I’m a runner.  I run nearly every day.  Part of my running includes a day off per week – a part of a more formal program associated with archery.  Even before I ever picked up a bow I ran.

As children we run for the pleasure of running.  Today, I run with my grand children.  Racing Granddaddy is great sport.  Believe me these races are serious wind sprints.  One of them is an amazing runner. Her speed is shocking.  At 7 years old she asked to be timed and she was timed.  That’s how we discovered she really is fast.

Getting older many of us ran as part of some sport we played.  Others of us ran because we raced as runners or multi-sport athletes.  Archers on the other hand don’t run.

It wasn’t also so. Bows and arrows were originally tools for hunting and warfare.  Hunters often had to run to catch prey or get away from angry arrow poked prey.  In combat archers would empty their quivers on a field.  Once that happened pissed off cavalry would begin to chase the arrowless archers.  Those archers could run or at least those who fought in future battles were good runners. Archers on horseback, such as the Mongols, had an advantage in that they carried swords to apply to their trade once the arrows were gone.

Runner’s World, a magazine, comes to me without charge.  You may get hunting magazines for free – I get those as well.  That isn’t because you and I are great hunters.  No we get these free magazines thanks to the vendors that offset magazine’s cost with advertising. The vendors are hoping you’ll read their ads and buy their stuff.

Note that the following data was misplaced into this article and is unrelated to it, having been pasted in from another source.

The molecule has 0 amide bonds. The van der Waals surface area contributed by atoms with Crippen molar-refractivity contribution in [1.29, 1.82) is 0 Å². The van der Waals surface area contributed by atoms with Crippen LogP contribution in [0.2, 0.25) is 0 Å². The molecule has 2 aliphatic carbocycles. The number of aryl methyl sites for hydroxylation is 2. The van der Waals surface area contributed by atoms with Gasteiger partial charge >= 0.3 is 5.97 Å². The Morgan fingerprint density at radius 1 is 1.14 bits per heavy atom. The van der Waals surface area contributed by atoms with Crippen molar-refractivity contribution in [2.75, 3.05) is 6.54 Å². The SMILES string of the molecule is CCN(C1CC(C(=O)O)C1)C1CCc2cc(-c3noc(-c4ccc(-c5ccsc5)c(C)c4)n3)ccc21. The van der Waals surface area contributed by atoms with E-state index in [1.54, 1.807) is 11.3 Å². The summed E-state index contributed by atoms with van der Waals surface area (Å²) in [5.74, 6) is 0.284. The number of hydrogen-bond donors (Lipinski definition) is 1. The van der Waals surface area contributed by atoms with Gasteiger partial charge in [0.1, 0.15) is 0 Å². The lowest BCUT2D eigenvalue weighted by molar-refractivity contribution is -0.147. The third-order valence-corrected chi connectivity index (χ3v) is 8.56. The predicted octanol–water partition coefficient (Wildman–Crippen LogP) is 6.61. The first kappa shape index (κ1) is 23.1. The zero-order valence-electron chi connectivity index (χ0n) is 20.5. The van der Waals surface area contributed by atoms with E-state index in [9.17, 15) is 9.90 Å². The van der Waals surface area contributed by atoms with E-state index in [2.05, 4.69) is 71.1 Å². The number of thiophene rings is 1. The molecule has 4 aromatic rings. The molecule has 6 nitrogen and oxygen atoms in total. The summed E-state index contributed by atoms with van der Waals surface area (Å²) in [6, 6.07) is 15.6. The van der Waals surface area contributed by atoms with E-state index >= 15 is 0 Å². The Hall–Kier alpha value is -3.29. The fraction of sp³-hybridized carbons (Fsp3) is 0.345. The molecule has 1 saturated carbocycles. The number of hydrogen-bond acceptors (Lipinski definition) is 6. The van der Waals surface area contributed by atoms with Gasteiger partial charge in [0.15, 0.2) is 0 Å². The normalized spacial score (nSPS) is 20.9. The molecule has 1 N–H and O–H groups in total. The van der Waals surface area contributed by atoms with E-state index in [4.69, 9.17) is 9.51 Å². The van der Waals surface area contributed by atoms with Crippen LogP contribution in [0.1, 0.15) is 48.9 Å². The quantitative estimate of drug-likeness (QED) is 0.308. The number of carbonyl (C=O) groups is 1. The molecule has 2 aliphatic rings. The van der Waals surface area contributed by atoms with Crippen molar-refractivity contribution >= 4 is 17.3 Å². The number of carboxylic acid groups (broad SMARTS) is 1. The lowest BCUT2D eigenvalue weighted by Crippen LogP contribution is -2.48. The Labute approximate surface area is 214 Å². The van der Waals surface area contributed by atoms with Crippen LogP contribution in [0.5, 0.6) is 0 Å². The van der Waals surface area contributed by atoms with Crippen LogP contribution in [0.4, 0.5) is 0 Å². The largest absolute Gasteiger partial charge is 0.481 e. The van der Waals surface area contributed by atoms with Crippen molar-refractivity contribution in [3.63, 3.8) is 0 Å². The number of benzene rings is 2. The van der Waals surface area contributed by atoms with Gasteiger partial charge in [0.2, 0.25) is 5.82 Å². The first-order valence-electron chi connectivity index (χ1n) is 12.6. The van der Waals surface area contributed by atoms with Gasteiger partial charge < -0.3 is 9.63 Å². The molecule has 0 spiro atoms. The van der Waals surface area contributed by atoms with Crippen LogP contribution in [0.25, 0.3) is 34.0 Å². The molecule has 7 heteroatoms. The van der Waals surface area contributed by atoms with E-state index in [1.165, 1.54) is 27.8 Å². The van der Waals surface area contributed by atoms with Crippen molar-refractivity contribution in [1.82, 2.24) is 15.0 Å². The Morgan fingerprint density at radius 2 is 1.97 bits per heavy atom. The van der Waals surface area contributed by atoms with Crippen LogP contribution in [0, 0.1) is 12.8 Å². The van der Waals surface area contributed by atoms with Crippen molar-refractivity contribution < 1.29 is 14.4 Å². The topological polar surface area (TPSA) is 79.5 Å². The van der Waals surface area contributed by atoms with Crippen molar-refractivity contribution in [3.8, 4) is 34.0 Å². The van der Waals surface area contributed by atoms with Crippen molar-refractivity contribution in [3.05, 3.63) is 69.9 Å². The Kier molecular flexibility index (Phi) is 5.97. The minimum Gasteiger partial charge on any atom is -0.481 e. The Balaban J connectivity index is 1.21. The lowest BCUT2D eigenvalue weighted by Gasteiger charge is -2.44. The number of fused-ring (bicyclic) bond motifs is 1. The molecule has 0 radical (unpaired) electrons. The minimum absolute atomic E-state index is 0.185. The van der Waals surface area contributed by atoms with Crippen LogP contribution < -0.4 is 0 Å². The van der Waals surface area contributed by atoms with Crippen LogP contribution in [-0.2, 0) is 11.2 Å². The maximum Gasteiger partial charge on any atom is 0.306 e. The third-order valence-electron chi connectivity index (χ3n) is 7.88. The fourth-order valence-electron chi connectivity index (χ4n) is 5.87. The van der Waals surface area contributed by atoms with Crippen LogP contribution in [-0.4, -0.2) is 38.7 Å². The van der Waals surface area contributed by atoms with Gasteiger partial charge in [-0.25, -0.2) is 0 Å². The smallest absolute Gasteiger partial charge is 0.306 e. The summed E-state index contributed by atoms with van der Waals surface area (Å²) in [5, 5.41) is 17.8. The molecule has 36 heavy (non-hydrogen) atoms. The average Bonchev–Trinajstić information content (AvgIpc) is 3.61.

I read Runner’s World, RW, and occasionally an article in one of the hunting rags.  RW often has ‘experts’ write for them whose work cracks me up.  This current issue did have a 5K training plan that I thought was excellent if you wanted to run 5K in less that 30 minutes.  That isn’t fast.  But, it is a good point for runners new to the sport that are seeking fitness and speed.  What cracked me up about this issue was the cover.

On the cover they’ve pictured a runner.  He’s running over rocks situated in the Barton Creek on the Greenbelt Trail in Austin, Texas.  When I pulled this RW from the mailbox and looked at the cover I laughed out loud.  The runner, PJ, photographed by Faith (her first name) is in mid flight gliding from wet boulder to wet boulder.

Immediately, I though “PJ you should be wearing a helmet.”  There is no way to consistently perform this acrobatic feat without falling.  If you slip on wet boulders, and you will, it is going to hurt.

I supposed Faith wanted a cool picture and talked PJ into taking the leap.  I hope PJ didn’t get hurt.

Athletes do run or should run.  If you do consider running trails are fun.  Running will make you more fit which can be an advantage in archery.  Trail running and trying to run across wet rocks in a creek isn’t smart. You will slip and fall. (Nope it has never happened to me.  I can fall on trails without the addition of wet boulders sitting in a creek to navigate.)

Safe Distance Run